Roof Truss Calculations

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Engineered trusses are the most common type of framing for roofs. They are made in factories where computers control angles precisely and machines fasten joints between boards. A builder tells a manufacturer the key dimensions and style of truss and a computer program calculates the angles, lengths and other elements.



The first basic figure for roof truss calculation is the span or width of the truss from wall to wall. The span will determine the basic type of truss. Trusses can be made to span structures from garden sheds to buildings at least 50 feet wide. The most common house trusses are calculated to span 33 to 36 feet. Span also is affected by how the truss will fit on the roof, whether the angled rafters or the horizontal bottom chord will be what's called the bearing point on the wall.


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Pitch or slope of the roof from peak to wall is the next key factor. This is determined by the style of roof, the amount of internal space needed, insulation requirements and type of ceiling desired inside the house. Pitches are figured in inches of rise per foot of run or the distance each rafter side must support. For example, the pitch would be 5/12 for a rise of 5 inches per foot. The run is half the width or span.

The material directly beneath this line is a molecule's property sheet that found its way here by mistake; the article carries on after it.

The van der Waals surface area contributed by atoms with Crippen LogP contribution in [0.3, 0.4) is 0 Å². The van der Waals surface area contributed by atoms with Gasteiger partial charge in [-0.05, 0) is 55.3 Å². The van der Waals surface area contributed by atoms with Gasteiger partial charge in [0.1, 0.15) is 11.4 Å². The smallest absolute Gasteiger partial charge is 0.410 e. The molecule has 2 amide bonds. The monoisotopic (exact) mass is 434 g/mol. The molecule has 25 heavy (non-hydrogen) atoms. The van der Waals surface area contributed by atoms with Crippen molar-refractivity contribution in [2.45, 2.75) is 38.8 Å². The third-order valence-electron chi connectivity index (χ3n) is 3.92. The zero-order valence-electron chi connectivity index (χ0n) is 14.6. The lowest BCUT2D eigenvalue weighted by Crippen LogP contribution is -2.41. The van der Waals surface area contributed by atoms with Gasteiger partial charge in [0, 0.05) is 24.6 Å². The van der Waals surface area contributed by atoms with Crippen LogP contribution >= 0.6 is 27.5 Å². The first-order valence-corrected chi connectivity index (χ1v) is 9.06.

Three types of loads exist. Dead load is the weight of the roof, which includes the framing members and roof covering. These can vary from light aluminum to heavy clay tile. Live load is weight added by external elements, mainly snow and ice. Wind load is force exerted by wind striking a roof. Locales with heavy snow loads tend to steeper pitches, which shed snow and ice more effectively. Flat or low-slope roofs work in areas of strong winds but are more subject to snow loads.



Another factor affecting truss calculations is the type of interior. Open beam ceilings usually use a scissor truss style, which creates an open vaulted ceiling but requires different calculations of loads because they use no horizontal bottom chord. These trusses provide no space for attic insulation and are less energy-efficient than styles that afford large spaces for insulation. Trusses that require large attic storage spaces or rooms require different calculations of strength.


Wood and Spacing

The type of wood and truss spacing affect truss calculations as well. Most trusses are made with 2-by-4-inch pine lumber, but some locales or building styles require 2-by-6-inch lumber. Some trusses use Douglas fir or other lumbers that have different strengths. Most trusses are spaced 24 inches apart, but spacing trusses at 16 inches can change the strength calculations. Each truss must be calculated with these elements considered.


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